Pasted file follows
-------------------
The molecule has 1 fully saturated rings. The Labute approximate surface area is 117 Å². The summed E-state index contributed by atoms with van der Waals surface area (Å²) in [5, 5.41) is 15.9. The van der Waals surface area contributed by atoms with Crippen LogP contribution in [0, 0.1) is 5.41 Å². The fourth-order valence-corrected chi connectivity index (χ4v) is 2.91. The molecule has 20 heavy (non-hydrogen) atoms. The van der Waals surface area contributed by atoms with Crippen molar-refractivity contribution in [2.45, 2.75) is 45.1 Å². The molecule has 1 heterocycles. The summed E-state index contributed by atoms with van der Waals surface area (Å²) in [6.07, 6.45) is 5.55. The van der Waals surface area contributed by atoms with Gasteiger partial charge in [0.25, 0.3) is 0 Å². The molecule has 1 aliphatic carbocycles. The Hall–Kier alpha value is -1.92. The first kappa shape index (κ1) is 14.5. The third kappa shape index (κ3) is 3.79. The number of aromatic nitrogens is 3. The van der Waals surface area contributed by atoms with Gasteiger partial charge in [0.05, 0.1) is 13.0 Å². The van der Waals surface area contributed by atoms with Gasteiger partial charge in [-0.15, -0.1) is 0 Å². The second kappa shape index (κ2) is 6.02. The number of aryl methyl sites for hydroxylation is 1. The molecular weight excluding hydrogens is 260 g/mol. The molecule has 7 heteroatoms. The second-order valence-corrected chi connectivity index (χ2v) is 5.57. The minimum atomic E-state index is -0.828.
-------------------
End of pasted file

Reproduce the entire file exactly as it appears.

The molecule has 1 fully saturated rings. The Labute approximate surface area is 117 Å². The summed E-state index contributed by atoms with van der Waals surface area (Å²) in [5, 5.41) is 15.9. The van der Waals surface area contributed by atoms with Crippen LogP contribution in [0, 0.1) is 5.41 Å². The fourth-order valence-corrected chi connectivity index (χ4v) is 2.91. The molecule has 20 heavy (non-hydrogen) atoms. The van der Waals surface area contributed by atoms with Crippen molar-refractivity contribution in [2.45, 2.75) is 45.1 Å². The molecule has 1 heterocycles. The summed E-state index contributed by atoms with van der Waals surface area (Å²) in [6.07, 6.45) is 5.55. The van der Waals surface area contributed by atoms with Gasteiger partial charge in [0.25, 0.3) is 0 Å². The molecule has 1 aliphatic carbocycles. The Hall–Kier alpha value is -1.92. The first kappa shape index (κ1) is 14.5. The third kappa shape index (κ3) is 3.79. The number of aromatic nitrogens is 3. The van der Waals surface area contributed by atoms with Gasteiger partial charge in [0.05, 0.1) is 13.0 Å². The van der Waals surface area contributed by atoms with Gasteiger partial charge in [-0.15, -0.1) is 0 Å². The second kappa shape index (κ2) is 6.02. The number of aryl methyl sites for hydroxylation is 1. The molecular weight excluding hydrogens is 260 g/mol. The molecule has 7 heteroatoms. The second-order valence-corrected chi connectivity index (χ2v) is 5.57. The minimum atomic E-state index is -0.828.